spends a great deal of time returning to the house and trying to reason
with Colonel Behrani. Being in that same boat, he has no interest in
her side of things whatsoever. He’s been there. In fact, he’s
been there for ten years. Kathy becomes so desperate that she goes
along with a plan of sheriff Lester’s, who we learn has some pretty
fascistic tendencies (early he tells her, over a romantic dinner, that
he once planted “two 8-balls” on a wife-beater to get the man off the
street), to go to the house and threaten Colonel Behreni with
deportation if he doesn’t sell the house back to Kathy at the price he
bought it for. This goes nowhere, for Behrani, along with his family,
have become American citizens.
In one particularly noteworthy scene, the Colonel is
explaining to his son Esmail (Jonathan Ahdout) that they (the Behranis)
have nothing to worry about since they are in fact Americans. Esmail
expresses a tinge of sympathy for Kathy but the Colonel quickly
corrects him, explaining that Americans do not deserve what they have.
Then he tells Esmail that they are better than Americans, for Americans
have the “eyes of children,” and are always looking for the next
distraction. And of course the irony is that he is now in fact
American, no matter how he feels about it. In another great scene, that
I will go so far as to call fantastic, Kathy is speaking to Mrs.
Behrani (after her cop boyfriend threatened the family) but her English
is no good and she feels Kathy is saying that the family will in fact
be deported. Mrs. Behrani begins to wail, “No! No! They will execute
our children.” Like a sledgehammer drops the realization upon Kathy’s
head of what in fact these people have had to endure. How unlike
her–for she will probably inherit another house when her mother or
uncle or whomever dies–the Behranis truly have nothing but the house.
Things begin to unwind even more for Kathy when Lester starts
feeling twinges of guilt about abandoning his family. She is too
ashamed to turn to her mother for help (apparently Kathy has no
friends) and her brother is too consumed by work to even talk to her
for more than thirty seconds. So, she downs about six mini-bottles of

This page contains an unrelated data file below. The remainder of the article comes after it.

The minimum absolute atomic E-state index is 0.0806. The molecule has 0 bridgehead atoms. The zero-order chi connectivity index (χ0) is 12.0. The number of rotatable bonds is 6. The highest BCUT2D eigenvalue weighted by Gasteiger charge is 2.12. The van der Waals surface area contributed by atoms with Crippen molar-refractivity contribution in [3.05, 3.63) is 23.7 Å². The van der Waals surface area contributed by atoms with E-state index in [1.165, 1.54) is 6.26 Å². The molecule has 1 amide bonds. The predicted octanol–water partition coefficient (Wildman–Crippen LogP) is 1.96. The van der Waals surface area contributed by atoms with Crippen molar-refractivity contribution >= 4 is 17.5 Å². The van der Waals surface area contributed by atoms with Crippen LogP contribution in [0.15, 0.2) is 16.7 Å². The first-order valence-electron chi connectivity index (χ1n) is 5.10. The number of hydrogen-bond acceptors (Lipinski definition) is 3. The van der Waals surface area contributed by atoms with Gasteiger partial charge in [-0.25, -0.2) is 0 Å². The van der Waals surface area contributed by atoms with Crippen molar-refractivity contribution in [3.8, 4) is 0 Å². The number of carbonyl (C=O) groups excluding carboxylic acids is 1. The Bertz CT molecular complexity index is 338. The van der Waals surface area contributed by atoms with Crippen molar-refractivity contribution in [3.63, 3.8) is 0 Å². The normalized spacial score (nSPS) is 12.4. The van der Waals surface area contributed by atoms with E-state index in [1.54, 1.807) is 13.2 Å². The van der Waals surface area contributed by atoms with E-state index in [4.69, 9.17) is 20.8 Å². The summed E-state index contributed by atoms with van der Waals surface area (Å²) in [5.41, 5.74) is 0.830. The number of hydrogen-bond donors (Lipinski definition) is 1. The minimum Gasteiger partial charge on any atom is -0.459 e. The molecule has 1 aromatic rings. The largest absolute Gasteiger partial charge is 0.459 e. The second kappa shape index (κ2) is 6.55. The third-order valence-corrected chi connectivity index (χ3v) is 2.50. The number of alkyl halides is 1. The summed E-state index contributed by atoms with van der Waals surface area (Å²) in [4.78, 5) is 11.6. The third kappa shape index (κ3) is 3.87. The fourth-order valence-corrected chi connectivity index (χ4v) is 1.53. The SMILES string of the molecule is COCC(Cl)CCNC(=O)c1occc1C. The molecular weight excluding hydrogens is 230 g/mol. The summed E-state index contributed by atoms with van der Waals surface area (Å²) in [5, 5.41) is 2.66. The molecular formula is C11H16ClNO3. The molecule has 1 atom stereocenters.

Jack Daniels, drives over to her former house and sticks Lester’s gun
in her mouth. In a scene that I can only describe as overwhelming
humanity, a cinematic moment where all the bullshit that the characters
tell themselves (formalism) to sustain themselves on a day-to-day basis
simply fade into nothing, Behrani gets the gun away from her, realizes
what he has been doing to Kathy (in his quest for formality), and brings her into his/her (thier) home.
As any regular Ruthless Reader knows, we have no problem
with giving away the ending. “Fuck you and your ‘spoilers'” is one of
our many mottos. Hell, I’ve personally began several reviews by giving away the climax. Most movies suck, so who cares? Not House of Sand and Fog.
Trust me, though, the ending is superb and will leave you, well, just
see it. I will tell you this much, Ben Kingsley, as I said, once again
proves why he is one of the greats and why we name awards after him.
And though she cries for maybe half of the film, I found myself very
drawn in to Connelly’s Kathy. Why she doesn’t get more work is a
mystery, especially in light of how dreadful 90% of good
looking American actresses are. More remarkable then anything is that
the director, Vadim Perelman, is a first timer who not only hails from
the Ukraine, but is a college dropout, too. He also adapted the
screenplay. I for one expect huge things from this guy. So, do yourself
a favor; instead of spending $35 to take your squeeze out to see Spider-Man 2, spend $20 on a six-pack, some pizza and rent House of Sand and Fog.
Special Ruthless Ratings:
- How big are Jennifer Connelley’s boobs: Really big.
- Do you feel you are cheapening your review by mentioning her jugs: Dude, she’s the one who kept taking her shirt off, not me.
- OK then, did you say that are surprised she doesn’t get more
work because of her boobs: No. Well, sort of, but I want to say that I
thought Mrs. Behrani (Shohreh Aghdashloo) was pretty damn fine her
- Dude, she’s fifty-two years old: So?
- How good is this director: Well, like Jonathan Glazer, the first time director who made Sexy Beast, Perelman got to work with Kingsley. I think that probably helps.
- Anything else: I had a hard time believing that Ron Eldard likes women.